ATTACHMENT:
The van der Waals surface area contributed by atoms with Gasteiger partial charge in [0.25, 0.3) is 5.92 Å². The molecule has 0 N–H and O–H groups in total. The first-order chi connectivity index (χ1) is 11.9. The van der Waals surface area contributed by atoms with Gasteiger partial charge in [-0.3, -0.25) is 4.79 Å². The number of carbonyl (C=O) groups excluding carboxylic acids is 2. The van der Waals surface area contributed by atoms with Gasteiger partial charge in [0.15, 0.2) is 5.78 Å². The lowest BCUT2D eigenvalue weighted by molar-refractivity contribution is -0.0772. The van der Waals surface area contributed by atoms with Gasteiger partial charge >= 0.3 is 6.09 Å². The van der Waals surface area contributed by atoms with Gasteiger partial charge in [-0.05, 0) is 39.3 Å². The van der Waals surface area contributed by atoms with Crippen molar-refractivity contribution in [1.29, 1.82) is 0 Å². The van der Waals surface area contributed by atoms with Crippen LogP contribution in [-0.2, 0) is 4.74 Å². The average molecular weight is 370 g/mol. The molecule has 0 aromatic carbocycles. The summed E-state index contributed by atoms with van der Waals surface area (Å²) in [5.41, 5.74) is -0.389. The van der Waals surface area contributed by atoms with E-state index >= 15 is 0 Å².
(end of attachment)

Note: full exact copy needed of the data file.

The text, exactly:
The van der Waals surface area contributed by atoms with Gasteiger partial charge in [0.25, 0.3) is 5.92 Å². The molecule has 0 N–H and O–H groups in total. The first-order chi connectivity index (χ1) is 11.9. The van der Waals surface area contributed by atoms with Gasteiger partial charge in [-0.3, -0.25) is 4.79 Å². The number of carbonyl (C=O) groups excluding carboxylic acids is 2. The van der Waals surface area contributed by atoms with Gasteiger partial charge in [0.15, 0.2) is 5.78 Å². The lowest BCUT2D eigenvalue weighted by molar-refractivity contribution is -0.0772. The van der Waals surface area contributed by atoms with Gasteiger partial charge >= 0.3 is 6.09 Å². The van der Waals surface area contributed by atoms with Gasteiger partial charge in [-0.05, 0) is 39.3 Å². The van der Waals surface area contributed by atoms with Crippen molar-refractivity contribution in [1.29, 1.82) is 0 Å². The van der Waals surface area contributed by atoms with Crippen LogP contribution in [-0.2, 0) is 4.74 Å². The average molecular weight is 370 g/mol. The molecule has 0 aromatic carbocycles. The summed E-state index contributed by atoms with van der Waals surface area (Å²) in [5.41, 5.74) is -0.389. The van der Waals surface area contributed by atoms with E-state index >= 15 is 0 Å².